100% is a brief tale about six lives in a familiar-looking Future New York. The story and characters and imagery are filled with the energy and grit and hope of the city. That’s why Pope’s comics are great–no one else captures that movement and anticipation in every inch of ink.

Oishinbo – Tetsu Kariya

2009 is the year that Oishinbo made its way to the US, and it was worth the wait! This food-themed manga is very popular in Japan, for good reason. Each volume discusses a different element of basic Japanese cuisine. My personal favorite in the series, which makes me hungry every time I read it, is Ramen & Gyoza. The story follows a newspaper crew as they learn about the cultural history, ingredients, and preparation of traditional noodles & dumplings. Did you know that if you boil noodles at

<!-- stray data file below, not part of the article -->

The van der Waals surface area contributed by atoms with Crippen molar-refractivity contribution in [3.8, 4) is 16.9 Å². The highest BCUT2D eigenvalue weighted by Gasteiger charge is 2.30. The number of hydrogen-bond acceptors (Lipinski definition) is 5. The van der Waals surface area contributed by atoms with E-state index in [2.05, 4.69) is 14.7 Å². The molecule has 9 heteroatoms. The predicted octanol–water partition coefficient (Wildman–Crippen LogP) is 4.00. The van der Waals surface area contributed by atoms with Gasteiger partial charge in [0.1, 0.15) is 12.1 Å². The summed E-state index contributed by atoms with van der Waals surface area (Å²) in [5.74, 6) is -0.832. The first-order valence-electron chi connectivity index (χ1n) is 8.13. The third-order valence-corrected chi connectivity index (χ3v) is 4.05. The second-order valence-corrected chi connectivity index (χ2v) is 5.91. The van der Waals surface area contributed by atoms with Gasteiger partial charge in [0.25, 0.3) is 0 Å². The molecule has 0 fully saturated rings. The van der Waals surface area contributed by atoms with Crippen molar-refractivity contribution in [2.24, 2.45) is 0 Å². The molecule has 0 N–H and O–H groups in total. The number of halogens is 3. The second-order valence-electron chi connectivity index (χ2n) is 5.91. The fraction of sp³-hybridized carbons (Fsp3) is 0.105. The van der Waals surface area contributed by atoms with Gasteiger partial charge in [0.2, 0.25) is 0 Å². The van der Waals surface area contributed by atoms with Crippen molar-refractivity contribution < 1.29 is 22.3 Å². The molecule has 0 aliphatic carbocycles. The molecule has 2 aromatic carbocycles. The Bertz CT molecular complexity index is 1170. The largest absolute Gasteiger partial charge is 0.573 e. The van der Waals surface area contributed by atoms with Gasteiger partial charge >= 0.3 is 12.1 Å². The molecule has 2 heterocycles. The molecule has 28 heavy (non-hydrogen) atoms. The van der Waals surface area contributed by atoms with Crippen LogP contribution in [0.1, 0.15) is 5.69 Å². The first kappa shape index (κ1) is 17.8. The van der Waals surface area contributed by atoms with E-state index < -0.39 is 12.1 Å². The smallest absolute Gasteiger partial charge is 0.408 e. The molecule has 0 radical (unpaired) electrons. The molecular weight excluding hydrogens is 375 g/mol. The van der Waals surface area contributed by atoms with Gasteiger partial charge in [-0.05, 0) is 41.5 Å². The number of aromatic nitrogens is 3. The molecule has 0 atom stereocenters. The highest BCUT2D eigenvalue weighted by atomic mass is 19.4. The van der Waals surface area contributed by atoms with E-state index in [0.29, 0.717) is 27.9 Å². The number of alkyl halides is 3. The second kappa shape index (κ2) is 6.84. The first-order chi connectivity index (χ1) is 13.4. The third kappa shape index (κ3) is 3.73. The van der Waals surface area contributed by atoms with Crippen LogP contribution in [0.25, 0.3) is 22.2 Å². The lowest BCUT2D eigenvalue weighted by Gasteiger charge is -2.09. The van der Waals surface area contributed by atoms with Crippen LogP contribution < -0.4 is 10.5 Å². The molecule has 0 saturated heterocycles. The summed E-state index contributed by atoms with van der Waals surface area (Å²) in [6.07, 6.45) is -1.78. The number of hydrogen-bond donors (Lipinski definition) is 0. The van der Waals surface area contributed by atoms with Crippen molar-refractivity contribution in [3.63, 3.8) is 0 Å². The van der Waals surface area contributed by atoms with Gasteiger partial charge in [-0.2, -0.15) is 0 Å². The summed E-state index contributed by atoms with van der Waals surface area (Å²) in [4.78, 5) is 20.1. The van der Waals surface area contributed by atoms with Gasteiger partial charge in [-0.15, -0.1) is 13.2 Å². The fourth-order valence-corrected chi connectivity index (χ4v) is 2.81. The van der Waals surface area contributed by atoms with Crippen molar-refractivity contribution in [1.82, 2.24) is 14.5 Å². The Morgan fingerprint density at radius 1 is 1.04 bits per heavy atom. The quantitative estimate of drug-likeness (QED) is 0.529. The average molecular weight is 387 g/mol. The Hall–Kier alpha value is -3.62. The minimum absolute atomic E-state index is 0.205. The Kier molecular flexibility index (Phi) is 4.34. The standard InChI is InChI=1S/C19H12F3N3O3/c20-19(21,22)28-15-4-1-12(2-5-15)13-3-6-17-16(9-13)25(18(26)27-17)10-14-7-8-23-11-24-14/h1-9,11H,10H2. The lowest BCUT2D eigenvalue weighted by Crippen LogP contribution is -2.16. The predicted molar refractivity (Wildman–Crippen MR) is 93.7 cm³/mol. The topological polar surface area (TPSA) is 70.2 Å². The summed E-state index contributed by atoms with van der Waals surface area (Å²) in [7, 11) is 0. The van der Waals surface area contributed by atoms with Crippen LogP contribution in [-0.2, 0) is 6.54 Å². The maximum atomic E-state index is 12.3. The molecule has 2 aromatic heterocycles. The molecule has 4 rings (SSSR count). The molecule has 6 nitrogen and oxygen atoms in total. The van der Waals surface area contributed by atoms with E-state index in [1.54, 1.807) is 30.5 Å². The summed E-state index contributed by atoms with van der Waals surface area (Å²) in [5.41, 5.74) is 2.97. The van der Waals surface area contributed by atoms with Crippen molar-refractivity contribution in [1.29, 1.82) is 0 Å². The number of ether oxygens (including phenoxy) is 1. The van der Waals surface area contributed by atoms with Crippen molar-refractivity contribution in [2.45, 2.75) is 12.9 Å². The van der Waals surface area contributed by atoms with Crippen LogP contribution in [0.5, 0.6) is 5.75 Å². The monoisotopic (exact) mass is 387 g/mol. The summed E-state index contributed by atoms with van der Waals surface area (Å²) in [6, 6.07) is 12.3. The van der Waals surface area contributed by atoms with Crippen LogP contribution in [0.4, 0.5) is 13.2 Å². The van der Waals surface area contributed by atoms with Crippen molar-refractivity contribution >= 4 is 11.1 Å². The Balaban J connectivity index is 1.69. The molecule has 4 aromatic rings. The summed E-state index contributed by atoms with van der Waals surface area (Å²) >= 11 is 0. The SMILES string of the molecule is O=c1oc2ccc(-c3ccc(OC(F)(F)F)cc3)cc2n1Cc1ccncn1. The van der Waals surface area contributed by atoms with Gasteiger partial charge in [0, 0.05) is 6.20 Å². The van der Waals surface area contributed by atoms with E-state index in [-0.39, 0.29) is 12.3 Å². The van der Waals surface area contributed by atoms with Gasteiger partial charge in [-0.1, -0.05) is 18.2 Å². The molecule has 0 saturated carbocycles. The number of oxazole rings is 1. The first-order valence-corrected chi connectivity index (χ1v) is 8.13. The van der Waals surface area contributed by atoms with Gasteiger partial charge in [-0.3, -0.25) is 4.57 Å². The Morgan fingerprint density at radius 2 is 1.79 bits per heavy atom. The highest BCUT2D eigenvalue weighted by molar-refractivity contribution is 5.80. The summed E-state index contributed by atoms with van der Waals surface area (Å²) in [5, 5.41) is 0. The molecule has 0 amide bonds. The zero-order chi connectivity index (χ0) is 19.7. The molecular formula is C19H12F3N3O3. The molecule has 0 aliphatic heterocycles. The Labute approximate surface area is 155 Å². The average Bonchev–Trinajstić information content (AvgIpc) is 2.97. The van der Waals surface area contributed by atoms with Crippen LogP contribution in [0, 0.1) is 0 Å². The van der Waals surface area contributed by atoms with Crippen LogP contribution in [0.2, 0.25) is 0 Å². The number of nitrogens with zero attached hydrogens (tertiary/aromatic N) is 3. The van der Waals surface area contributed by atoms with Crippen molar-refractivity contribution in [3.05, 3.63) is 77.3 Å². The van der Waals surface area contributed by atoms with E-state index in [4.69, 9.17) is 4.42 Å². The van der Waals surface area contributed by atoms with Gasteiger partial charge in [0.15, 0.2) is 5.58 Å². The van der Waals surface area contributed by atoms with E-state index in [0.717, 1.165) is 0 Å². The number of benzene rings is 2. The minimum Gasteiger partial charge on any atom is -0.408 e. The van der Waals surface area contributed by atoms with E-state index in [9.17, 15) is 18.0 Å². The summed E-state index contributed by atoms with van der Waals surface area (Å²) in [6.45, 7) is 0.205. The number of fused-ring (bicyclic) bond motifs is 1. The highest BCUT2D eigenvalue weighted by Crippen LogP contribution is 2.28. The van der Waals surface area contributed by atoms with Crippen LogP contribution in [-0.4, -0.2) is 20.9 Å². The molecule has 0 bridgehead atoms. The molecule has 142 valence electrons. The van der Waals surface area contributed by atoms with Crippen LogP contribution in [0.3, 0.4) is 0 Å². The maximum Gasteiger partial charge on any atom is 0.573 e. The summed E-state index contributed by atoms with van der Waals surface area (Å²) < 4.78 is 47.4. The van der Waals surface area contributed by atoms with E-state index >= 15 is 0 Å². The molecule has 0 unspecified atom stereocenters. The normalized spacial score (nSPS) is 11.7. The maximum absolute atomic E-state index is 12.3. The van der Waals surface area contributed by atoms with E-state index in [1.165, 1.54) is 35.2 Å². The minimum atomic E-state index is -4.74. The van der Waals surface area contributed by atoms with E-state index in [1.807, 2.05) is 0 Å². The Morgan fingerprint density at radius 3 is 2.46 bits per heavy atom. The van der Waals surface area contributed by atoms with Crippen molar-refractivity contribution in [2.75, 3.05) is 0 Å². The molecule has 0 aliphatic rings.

too high a temperature, it roughens their surface and alters the flavor? Yeah, that’s how intense these books are. If you love any kind of food, you’ll love the details and the precision in Oishinbo. You may want to put your favorite Japanese restaurant on speed dial before you sit down to read, though. Just writing this review made me hungry!

Sweet Tooth – Jeff Lemire

Sweet Tooth is hands down my best new series of 2009. The setting is the post-apocalyptic United States. The apocalypse has come in the form of some kind of sickness that has killed off most of the population and produced a new generation of children with various animal mutations. The eponymous main character, for example, sports an impressive pair of antlers, as well as the almond-shaped eyes and broad nose of a deer (though to be honest, the nose may just be a trademark of Lemire’s–see Essex County). The story begins deep in the woods, where Sweet Tooth and his ailing father live in seclusion, in order to protect the boy from